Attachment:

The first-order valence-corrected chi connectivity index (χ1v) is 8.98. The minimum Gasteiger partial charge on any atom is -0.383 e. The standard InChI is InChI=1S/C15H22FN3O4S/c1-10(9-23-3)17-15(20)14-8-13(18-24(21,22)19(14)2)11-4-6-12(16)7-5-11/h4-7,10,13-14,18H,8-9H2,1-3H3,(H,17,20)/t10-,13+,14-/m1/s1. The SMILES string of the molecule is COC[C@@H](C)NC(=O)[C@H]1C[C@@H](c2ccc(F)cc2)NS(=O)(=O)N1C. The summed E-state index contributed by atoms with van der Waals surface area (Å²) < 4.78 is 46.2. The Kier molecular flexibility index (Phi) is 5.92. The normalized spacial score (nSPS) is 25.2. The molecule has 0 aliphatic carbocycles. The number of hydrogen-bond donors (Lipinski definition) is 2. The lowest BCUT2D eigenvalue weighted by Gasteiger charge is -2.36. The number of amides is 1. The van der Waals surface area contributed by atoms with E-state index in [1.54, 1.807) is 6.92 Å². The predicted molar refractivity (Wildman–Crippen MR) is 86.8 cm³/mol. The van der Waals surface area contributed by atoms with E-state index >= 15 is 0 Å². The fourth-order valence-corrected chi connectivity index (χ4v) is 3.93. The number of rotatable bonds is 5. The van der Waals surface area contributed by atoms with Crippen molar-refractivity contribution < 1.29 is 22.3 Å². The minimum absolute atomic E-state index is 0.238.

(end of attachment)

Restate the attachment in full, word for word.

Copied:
The first-order valence-corrected chi connectivity index (χ1v) is 8.98. The minimum Gasteiger partial charge on any atom is -0.383 e. The standard InChI is InChI=1S/C15H22FN3O4S/c1-10(9-23-3)17-15(20)14-8-13(18-24(21,22)19(14)2)11-4-6-12(16)7-5-11/h4-7,10,13-14,18H,8-9H2,1-3H3,(H,17,20)/t10-,13+,14-/m1/s1. The SMILES string of the molecule is COC[C@@H](C)NC(=O)[C@H]1C[C@@H](c2ccc(F)cc2)NS(=O)(=O)N1C. The summed E-state index contributed by atoms with van der Waals surface area (Å²) < 4.78 is 46.2. The Kier molecular flexibility index (Phi) is 5.92. The normalized spacial score (nSPS) is 25.2. The molecule has 0 aliphatic carbocycles. The number of hydrogen-bond donors (Lipinski definition) is 2. The lowest BCUT2D eigenvalue weighted by Gasteiger charge is -2.36. The number of amides is 1. The van der Waals surface area contributed by atoms with E-state index in [1.54, 1.807) is 6.92 Å². The predicted molar refractivity (Wildman–Crippen MR) is 86.8 cm³/mol. The van der Waals surface area contributed by atoms with E-state index >= 15 is 0 Å². The fourth-order valence-corrected chi connectivity index (χ4v) is 3.93. The number of rotatable bonds is 5. The van der Waals surface area contributed by atoms with Crippen molar-refractivity contribution < 1.29 is 22.3 Å². The minimum absolute atomic E-state index is 0.238.